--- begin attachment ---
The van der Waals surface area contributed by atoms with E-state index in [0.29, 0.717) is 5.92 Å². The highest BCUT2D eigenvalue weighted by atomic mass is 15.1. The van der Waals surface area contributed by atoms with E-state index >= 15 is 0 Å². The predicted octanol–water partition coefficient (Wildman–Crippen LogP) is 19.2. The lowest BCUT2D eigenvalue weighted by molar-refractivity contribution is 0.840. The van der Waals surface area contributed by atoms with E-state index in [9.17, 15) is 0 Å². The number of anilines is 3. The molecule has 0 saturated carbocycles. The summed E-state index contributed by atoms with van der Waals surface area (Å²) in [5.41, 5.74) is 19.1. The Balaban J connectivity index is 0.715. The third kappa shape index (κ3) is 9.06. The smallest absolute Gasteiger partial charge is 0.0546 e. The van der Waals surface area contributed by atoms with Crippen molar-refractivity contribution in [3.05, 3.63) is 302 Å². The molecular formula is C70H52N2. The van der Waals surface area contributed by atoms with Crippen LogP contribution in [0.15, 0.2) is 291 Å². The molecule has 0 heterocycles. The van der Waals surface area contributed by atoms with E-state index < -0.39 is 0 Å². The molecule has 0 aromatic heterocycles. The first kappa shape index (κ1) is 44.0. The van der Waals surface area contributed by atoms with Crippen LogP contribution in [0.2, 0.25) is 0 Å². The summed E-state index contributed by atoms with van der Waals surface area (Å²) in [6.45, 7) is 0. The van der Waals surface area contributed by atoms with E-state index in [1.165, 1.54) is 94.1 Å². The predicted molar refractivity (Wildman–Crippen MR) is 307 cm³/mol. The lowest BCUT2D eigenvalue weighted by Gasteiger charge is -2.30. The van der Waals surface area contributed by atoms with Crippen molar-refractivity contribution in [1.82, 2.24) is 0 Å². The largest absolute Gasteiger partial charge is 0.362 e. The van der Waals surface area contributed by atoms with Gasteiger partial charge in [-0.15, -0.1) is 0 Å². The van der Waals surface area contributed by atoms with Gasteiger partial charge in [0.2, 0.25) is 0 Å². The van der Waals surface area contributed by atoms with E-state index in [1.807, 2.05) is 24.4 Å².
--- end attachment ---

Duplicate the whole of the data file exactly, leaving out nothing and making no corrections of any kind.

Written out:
The van der Waals surface area contributed by atoms with E-state index in [0.29, 0.717) is 5.92 Å². The highest BCUT2D eigenvalue weighted by atomic mass is 15.1. The van der Waals surface area contributed by atoms with E-state index >= 15 is 0 Å². The predicted octanol–water partition coefficient (Wildman–Crippen LogP) is 19.2. The lowest BCUT2D eigenvalue weighted by molar-refractivity contribution is 0.840. The van der Waals surface area contributed by atoms with E-state index in [9.17, 15) is 0 Å². The number of anilines is 3. The molecule has 0 saturated carbocycles. The summed E-state index contributed by atoms with van der Waals surface area (Å²) in [5.41, 5.74) is 19.1. The Balaban J connectivity index is 0.715. The third kappa shape index (κ3) is 9.06. The smallest absolute Gasteiger partial charge is 0.0546 e. The van der Waals surface area contributed by atoms with Crippen molar-refractivity contribution in [3.05, 3.63) is 302 Å². The molecular formula is C70H52N2. The van der Waals surface area contributed by atoms with Crippen LogP contribution in [0.15, 0.2) is 291 Å². The molecule has 0 heterocycles. The van der Waals surface area contributed by atoms with E-state index < -0.39 is 0 Å². The molecule has 0 aromatic heterocycles. The first kappa shape index (κ1) is 44.0. The van der Waals surface area contributed by atoms with Crippen LogP contribution in [0.2, 0.25) is 0 Å². The summed E-state index contributed by atoms with van der Waals surface area (Å²) in [6.45, 7) is 0. The van der Waals surface area contributed by atoms with E-state index in [1.165, 1.54) is 94.1 Å². The predicted molar refractivity (Wildman–Crippen MR) is 307 cm³/mol. The lowest BCUT2D eigenvalue weighted by Gasteiger charge is -2.30. The van der Waals surface area contributed by atoms with Crippen molar-refractivity contribution in [1.82, 2.24) is 0 Å². The largest absolute Gasteiger partial charge is 0.362 e. The van der Waals surface area contributed by atoms with Gasteiger partial charge in [-0.15, -0.1) is 0 Å². The van der Waals surface area contributed by atoms with Gasteiger partial charge in [0.2, 0.25) is 0 Å². The van der Waals surface area contributed by atoms with E-state index in [1.807, 2.05) is 24.4 Å².